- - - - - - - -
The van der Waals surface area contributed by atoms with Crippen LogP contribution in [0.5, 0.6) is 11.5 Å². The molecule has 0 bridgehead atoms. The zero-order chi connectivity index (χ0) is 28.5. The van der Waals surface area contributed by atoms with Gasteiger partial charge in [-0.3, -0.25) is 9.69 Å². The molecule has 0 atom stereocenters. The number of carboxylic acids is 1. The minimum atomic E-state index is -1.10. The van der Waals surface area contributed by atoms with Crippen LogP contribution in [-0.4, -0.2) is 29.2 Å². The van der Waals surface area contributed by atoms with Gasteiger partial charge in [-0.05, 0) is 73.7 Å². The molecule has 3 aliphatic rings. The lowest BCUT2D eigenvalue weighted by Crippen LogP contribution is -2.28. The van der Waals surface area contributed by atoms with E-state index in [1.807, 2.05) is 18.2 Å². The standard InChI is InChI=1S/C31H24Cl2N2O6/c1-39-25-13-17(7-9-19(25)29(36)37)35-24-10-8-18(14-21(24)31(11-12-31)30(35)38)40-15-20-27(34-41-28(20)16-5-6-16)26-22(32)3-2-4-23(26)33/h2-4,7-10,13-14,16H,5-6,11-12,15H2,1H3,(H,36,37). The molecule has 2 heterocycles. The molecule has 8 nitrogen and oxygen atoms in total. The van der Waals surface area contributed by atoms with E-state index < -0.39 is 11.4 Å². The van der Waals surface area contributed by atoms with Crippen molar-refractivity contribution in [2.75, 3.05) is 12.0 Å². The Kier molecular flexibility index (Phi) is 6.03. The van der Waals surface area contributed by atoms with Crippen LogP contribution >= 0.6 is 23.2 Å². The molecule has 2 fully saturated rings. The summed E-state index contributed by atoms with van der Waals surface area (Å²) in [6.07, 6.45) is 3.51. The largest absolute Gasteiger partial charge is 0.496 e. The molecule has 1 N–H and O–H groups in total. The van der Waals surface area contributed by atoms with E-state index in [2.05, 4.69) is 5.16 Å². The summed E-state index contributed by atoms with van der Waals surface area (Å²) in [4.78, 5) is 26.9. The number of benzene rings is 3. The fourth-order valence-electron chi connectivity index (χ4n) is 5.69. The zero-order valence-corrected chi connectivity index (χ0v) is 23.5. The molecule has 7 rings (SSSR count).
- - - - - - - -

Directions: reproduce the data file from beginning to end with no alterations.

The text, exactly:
The van der Waals surface area contributed by atoms with Crippen LogP contribution in [0.5, 0.6) is 11.5 Å². The molecule has 0 bridgehead atoms. The zero-order chi connectivity index (χ0) is 28.5. The van der Waals surface area contributed by atoms with Gasteiger partial charge in [-0.3, -0.25) is 9.69 Å². The molecule has 0 atom stereocenters. The number of carboxylic acids is 1. The minimum atomic E-state index is -1.10. The van der Waals surface area contributed by atoms with Crippen LogP contribution in [-0.4, -0.2) is 29.2 Å². The van der Waals surface area contributed by atoms with Gasteiger partial charge in [-0.05, 0) is 73.7 Å². The molecule has 3 aliphatic rings. The lowest BCUT2D eigenvalue weighted by Crippen LogP contribution is -2.28. The van der Waals surface area contributed by atoms with E-state index in [1.807, 2.05) is 18.2 Å². The standard InChI is InChI=1S/C31H24Cl2N2O6/c1-39-25-13-17(7-9-19(25)29(36)37)35-24-10-8-18(14-21(24)31(11-12-31)30(35)38)40-15-20-27(34-41-28(20)16-5-6-16)26-22(32)3-2-4-23(26)33/h2-4,7-10,13-14,16H,5-6,11-12,15H2,1H3,(H,36,37). The molecule has 2 heterocycles. The molecule has 8 nitrogen and oxygen atoms in total. The van der Waals surface area contributed by atoms with E-state index < -0.39 is 11.4 Å². The van der Waals surface area contributed by atoms with Crippen molar-refractivity contribution in [2.75, 3.05) is 12.0 Å². The Kier molecular flexibility index (Phi) is 6.03. The van der Waals surface area contributed by atoms with Crippen LogP contribution >= 0.6 is 23.2 Å². The molecule has 2 fully saturated rings. The summed E-state index contributed by atoms with van der Waals surface area (Å²) in [6.07, 6.45) is 3.51. The largest absolute Gasteiger partial charge is 0.496 e. The molecule has 1 N–H and O–H groups in total. The van der Waals surface area contributed by atoms with E-state index in [2.05, 4.69) is 5.16 Å². The summed E-state index contributed by atoms with van der Waals surface area (Å²) in [4.78, 5) is 26.9. The number of benzene rings is 3. The fourth-order valence-electron chi connectivity index (χ4n) is 5.69. The zero-order valence-corrected chi connectivity index (χ0v) is 23.5. The molecule has 7 rings (SSSR count).